Optimized hydraulic fracture design requires formation permeability as an input, but it is difficult to quantify in tight gas and shale gas reservoirs. After closure analysis (ACA) following a minifrac or fracture calibration test may offer a means to determine the formation permeability in cases for which both a formation test and a conventional pressure buildup test are impractical and/or unable to provide the permeability. However, ACA techniques use a variety of specialized plots, and there is a risk that apparent straight lines may lead to erroneous results.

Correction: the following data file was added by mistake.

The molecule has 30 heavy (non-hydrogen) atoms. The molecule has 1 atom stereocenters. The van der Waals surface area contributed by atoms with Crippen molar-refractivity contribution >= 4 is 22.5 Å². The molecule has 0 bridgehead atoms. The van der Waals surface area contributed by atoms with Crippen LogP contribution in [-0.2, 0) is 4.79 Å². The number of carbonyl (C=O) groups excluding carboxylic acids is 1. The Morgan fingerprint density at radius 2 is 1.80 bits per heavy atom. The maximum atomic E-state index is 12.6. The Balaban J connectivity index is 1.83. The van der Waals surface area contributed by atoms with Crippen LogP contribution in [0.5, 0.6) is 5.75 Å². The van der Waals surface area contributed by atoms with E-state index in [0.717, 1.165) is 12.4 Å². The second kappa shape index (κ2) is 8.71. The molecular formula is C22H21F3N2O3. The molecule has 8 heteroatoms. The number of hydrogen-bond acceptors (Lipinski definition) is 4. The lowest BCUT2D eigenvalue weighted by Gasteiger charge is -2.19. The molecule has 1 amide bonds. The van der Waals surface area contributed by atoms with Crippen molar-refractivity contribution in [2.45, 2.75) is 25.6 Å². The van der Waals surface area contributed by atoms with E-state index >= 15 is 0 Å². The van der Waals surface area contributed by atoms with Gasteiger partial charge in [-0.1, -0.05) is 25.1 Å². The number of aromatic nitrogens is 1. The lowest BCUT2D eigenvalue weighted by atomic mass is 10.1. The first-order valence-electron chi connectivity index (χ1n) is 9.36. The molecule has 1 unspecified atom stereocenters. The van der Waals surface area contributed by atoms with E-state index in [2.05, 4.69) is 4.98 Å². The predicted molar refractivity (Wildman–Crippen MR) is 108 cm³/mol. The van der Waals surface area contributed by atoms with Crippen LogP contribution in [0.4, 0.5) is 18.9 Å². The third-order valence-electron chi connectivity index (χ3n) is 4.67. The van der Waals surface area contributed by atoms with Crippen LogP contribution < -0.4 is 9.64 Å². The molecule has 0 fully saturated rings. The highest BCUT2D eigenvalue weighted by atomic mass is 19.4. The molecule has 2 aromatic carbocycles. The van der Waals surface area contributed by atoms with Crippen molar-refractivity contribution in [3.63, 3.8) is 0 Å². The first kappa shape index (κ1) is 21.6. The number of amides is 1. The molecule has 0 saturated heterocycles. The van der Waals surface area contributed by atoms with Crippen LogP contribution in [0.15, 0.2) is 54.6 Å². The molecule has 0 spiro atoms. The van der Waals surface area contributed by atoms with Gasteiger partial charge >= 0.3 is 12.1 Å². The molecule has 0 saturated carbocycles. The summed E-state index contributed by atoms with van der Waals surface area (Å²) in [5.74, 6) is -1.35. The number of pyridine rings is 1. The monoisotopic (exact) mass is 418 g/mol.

This paper proposes a technique that provides a simple way to calculate formation permeability, initial reservoir pressure, fracture length, and closure pressure from a single specialized plot. The proposed technique is compared with the G-function method for the estimation of the closure pressure. In addition, it is compared with 3 ACA techniques (Benelkadi, Gu, and G-Function) used in the literature to calculate formation permeability for tight gas and shale gas wells.
Three field examples of pressure fall-off tests (in tight sand gas wells and shale gas well) are analyzed. The results show that the proposed technique provides a clear and rigorous analysis procedure for determination of permeability and other parameters required for the hydraulic fracture design. This proposed technique uses only a single plot comparing to the multiple plots required by the other techniques.